Most Minnesotans think of the state chamber of commerce as a benign organization. It’s not.

It states that it seeks to “promote cost-efficient energy and sustainability” in 2021. Sounds good, doesn’t it? But scratch the surface and examine the chamber’s lobbying efforts this year: A different picture emerges.

As a March 16 commentary in the News Tribune argued (Statewide View: Minnesota Chamber members are needed to insist on meaningful climate action), the Minnesota Chamber has consistently lobbied against clean-energy legislation even when it would result in significant cost savings to users and a cleaner climate in Minnesota. Why would it do this? I feel it’s because the chamber’s agenda is unduly influenced by a small group of legacy industries like fossil-fuel companies, the Koch Brothers, and Pine Bend Refinery. Fossil-fuel industries oppose a shift toward cleaner and more cost-effective renewable energy because it would hurt their bottom lines.

The Minnesota Chamber’s John Reynolds, in a commentary also on March 16 in the News Tribune (“Statewide View: No, the Minnesota Chamber does not oppose clean-energy policies”), purported to be distinguishing facts from fiction. But he really just seemed to be peddling alternative facts and ignoring scientifically established facts such as the need to reduce carbon emissions to zero by 2050. If we don’t do this, we jeopardize Minnesota livelihoods in farming and forestry, as well as vast amounts of Minnesota infrastructure.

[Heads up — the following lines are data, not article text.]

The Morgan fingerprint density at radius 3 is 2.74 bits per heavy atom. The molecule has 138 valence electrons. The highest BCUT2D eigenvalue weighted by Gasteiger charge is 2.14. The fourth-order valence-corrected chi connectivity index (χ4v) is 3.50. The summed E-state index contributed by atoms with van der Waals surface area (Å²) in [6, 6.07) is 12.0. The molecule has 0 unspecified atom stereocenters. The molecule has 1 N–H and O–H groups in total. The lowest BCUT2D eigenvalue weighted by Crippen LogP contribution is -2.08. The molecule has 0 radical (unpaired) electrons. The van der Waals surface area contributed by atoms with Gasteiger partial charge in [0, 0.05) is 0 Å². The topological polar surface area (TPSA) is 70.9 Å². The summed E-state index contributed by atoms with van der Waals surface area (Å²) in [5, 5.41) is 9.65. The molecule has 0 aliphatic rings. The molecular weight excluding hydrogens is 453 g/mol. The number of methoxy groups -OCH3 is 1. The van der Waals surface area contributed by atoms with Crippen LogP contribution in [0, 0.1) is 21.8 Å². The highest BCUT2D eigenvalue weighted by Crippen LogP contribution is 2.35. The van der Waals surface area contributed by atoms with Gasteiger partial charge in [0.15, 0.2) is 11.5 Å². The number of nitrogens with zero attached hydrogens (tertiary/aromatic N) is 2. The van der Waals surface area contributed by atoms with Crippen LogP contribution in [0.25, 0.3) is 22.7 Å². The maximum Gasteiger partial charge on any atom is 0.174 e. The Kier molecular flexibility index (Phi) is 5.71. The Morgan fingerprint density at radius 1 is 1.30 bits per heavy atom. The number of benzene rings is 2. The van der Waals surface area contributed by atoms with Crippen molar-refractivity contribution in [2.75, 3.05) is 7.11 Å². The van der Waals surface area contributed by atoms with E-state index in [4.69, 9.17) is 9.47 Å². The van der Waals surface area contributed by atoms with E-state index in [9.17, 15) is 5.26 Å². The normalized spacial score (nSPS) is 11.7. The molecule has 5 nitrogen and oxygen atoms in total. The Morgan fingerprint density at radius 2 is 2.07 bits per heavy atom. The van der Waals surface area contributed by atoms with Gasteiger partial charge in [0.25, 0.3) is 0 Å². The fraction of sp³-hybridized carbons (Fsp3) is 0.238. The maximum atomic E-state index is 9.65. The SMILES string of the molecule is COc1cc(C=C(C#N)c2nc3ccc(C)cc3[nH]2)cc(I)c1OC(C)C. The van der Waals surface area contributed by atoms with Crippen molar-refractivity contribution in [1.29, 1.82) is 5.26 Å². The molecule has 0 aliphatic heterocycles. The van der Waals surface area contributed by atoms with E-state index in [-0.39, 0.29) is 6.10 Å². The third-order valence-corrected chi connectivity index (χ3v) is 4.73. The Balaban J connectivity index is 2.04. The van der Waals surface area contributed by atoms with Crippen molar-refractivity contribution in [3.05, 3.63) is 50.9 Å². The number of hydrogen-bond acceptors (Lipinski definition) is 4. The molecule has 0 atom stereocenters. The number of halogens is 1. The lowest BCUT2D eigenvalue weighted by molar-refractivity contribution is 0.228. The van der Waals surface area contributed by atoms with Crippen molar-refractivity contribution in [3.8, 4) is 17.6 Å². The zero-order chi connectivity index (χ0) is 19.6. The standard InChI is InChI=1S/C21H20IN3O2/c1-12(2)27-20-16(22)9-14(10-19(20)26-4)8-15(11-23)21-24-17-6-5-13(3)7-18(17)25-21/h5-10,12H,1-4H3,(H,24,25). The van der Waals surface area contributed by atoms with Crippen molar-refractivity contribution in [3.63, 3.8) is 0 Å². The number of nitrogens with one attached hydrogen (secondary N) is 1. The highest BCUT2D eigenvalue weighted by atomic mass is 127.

Minnesota did not meet its greenhouse-gas targets in 2015 and is unlikely to meet 2025 targets largely due to a lack of progress in the transportation sector. Proposed clean-car standards would go far toward addressing this problem. However, as with the ECO bill and the Conservation Improvement Program bill, the chamber opposes clean-car standards and seems to be fighting to ensure Minnesotans continue to drive pollution-emitting vehicles.

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It’s time the chamber supported the interests of all Minnesotans and not just those of a few affluent industries.

Lisa Franchett

Minneapolis




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